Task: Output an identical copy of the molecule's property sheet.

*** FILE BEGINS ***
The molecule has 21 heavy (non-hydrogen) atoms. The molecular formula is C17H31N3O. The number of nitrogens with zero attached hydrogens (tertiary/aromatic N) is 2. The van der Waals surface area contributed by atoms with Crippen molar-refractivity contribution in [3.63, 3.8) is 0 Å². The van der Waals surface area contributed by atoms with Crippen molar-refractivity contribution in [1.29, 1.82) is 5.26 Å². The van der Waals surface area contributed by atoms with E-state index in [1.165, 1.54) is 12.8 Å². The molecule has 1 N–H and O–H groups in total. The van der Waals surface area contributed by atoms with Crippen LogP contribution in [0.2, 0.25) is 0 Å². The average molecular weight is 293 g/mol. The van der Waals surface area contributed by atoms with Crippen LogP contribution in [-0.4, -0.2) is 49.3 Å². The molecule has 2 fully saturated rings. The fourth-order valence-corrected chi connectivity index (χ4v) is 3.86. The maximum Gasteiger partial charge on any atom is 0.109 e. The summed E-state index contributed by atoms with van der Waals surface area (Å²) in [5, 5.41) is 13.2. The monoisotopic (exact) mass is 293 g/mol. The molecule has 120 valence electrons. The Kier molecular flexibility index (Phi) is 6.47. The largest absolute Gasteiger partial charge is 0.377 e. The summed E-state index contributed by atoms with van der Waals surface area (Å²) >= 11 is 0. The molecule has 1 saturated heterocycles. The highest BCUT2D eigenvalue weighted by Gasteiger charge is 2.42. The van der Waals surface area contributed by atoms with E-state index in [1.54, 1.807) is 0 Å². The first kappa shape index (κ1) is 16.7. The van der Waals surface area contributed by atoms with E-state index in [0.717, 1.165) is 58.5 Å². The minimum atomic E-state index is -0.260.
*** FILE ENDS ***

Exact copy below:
The molecule has 21 heavy (non-hydrogen) atoms. The molecular formula is C17H31N3O. The number of nitrogens with zero attached hydrogens (tertiary/aromatic N) is 2. The van der Waals surface area contributed by atoms with Crippen molar-refractivity contribution in [3.63, 3.8) is 0 Å². The van der Waals surface area contributed by atoms with Crippen molar-refractivity contribution in [1.29, 1.82) is 5.26 Å². The van der Waals surface area contributed by atoms with E-state index in [1.165, 1.54) is 12.8 Å². The molecule has 1 N–H and O–H groups in total. The van der Waals surface area contributed by atoms with Crippen LogP contribution in [0.2, 0.25) is 0 Å². The average molecular weight is 293 g/mol. The van der Waals surface area contributed by atoms with Crippen LogP contribution in [-0.4, -0.2) is 49.3 Å². The molecule has 2 fully saturated rings. The fourth-order valence-corrected chi connectivity index (χ4v) is 3.86. The maximum Gasteiger partial charge on any atom is 0.109 e. The summed E-state index contributed by atoms with van der Waals surface area (Å²) in [5, 5.41) is 13.2. The monoisotopic (exact) mass is 293 g/mol. The molecule has 120 valence electrons. The Kier molecular flexibility index (Phi) is 6.47. The largest absolute Gasteiger partial charge is 0.377 e. The summed E-state index contributed by atoms with van der Waals surface area (Å²) >= 11 is 0. The molecule has 1 saturated heterocycles. The highest BCUT2D eigenvalue weighted by Gasteiger charge is 2.42. The van der Waals surface area contributed by atoms with E-state index in [1.54, 1.807) is 0 Å². The first kappa shape index (κ1) is 16.7. The van der Waals surface area contributed by atoms with E-state index in [0.717, 1.165) is 58.5 Å². The minimum atomic E-state index is -0.260.